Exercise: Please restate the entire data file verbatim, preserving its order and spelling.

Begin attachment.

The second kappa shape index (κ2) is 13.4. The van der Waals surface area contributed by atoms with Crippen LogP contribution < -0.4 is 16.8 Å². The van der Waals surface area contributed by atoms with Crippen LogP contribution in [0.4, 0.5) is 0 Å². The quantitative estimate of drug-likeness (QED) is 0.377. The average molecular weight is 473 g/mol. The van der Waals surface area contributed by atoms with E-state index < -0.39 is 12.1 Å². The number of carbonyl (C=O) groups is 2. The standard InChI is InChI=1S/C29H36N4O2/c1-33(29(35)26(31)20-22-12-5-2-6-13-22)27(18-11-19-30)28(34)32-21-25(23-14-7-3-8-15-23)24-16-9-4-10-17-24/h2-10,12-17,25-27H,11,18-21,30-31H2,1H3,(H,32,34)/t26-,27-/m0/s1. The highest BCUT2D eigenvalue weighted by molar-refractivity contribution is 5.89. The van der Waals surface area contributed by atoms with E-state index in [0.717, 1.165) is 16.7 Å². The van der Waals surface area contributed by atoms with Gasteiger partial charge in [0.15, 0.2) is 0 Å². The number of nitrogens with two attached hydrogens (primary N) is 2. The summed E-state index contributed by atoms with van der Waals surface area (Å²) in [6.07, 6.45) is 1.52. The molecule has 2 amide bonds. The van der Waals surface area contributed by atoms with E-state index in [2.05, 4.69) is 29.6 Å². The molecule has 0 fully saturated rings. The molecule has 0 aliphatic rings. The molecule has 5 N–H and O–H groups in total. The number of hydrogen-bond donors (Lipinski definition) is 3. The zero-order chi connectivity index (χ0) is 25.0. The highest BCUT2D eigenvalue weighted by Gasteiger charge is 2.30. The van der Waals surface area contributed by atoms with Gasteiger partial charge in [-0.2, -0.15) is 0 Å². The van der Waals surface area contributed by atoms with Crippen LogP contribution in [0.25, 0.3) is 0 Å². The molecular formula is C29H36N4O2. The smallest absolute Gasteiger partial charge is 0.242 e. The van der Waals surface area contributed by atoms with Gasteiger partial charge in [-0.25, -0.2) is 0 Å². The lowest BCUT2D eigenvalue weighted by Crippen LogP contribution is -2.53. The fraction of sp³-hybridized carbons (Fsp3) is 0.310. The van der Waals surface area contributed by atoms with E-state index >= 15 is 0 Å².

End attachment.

The second kappa shape index (κ2) is 13.4. The van der Waals surface area contributed by atoms with Crippen LogP contribution < -0.4 is 16.8 Å². The van der Waals surface area contributed by atoms with Crippen LogP contribution in [0.4, 0.5) is 0 Å². The quantitative estimate of drug-likeness (QED) is 0.377. The average molecular weight is 473 g/mol. The van der Waals surface area contributed by atoms with E-state index < -0.39 is 12.1 Å². The number of carbonyl (C=O) groups is 2. The standard InChI is InChI=1S/C29H36N4O2/c1-33(29(35)26(31)20-22-12-5-2-6-13-22)27(18-11-19-30)28(34)32-21-25(23-14-7-3-8-15-23)24-16-9-4-10-17-24/h2-10,12-17,25-27H,11,18-21,30-31H2,1H3,(H,32,34)/t26-,27-/m0/s1. The highest BCUT2D eigenvalue weighted by molar-refractivity contribution is 5.89. The van der Waals surface area contributed by atoms with E-state index in [0.717, 1.165) is 16.7 Å². The van der Waals surface area contributed by atoms with Gasteiger partial charge in [0.15, 0.2) is 0 Å². The number of nitrogens with two attached hydrogens (primary N) is 2. The summed E-state index contributed by atoms with van der Waals surface area (Å²) in [6.07, 6.45) is 1.52. The molecule has 2 amide bonds. The van der Waals surface area contributed by atoms with E-state index in [2.05, 4.69) is 29.6 Å². The molecule has 0 fully saturated rings. The molecule has 0 aliphatic rings. The molecule has 5 N–H and O–H groups in total. The number of hydrogen-bond donors (Lipinski definition) is 3. The zero-order chi connectivity index (χ0) is 25.0. The highest BCUT2D eigenvalue weighted by Gasteiger charge is 2.30. The van der Waals surface area contributed by atoms with Gasteiger partial charge in [-0.2, -0.15) is 0 Å². The van der Waals surface area contributed by atoms with Crippen LogP contribution in [0.25, 0.3) is 0 Å². The molecular formula is C29H36N4O2. The smallest absolute Gasteiger partial charge is 0.242 e. The van der Waals surface area contributed by atoms with Gasteiger partial charge in [-0.25, -0.2) is 0 Å². The lowest BCUT2D eigenvalue weighted by Crippen LogP contribution is -2.53. The fraction of sp³-hybridized carbons (Fsp3) is 0.310. The van der Waals surface area contributed by atoms with E-state index >= 15 is 0 Å².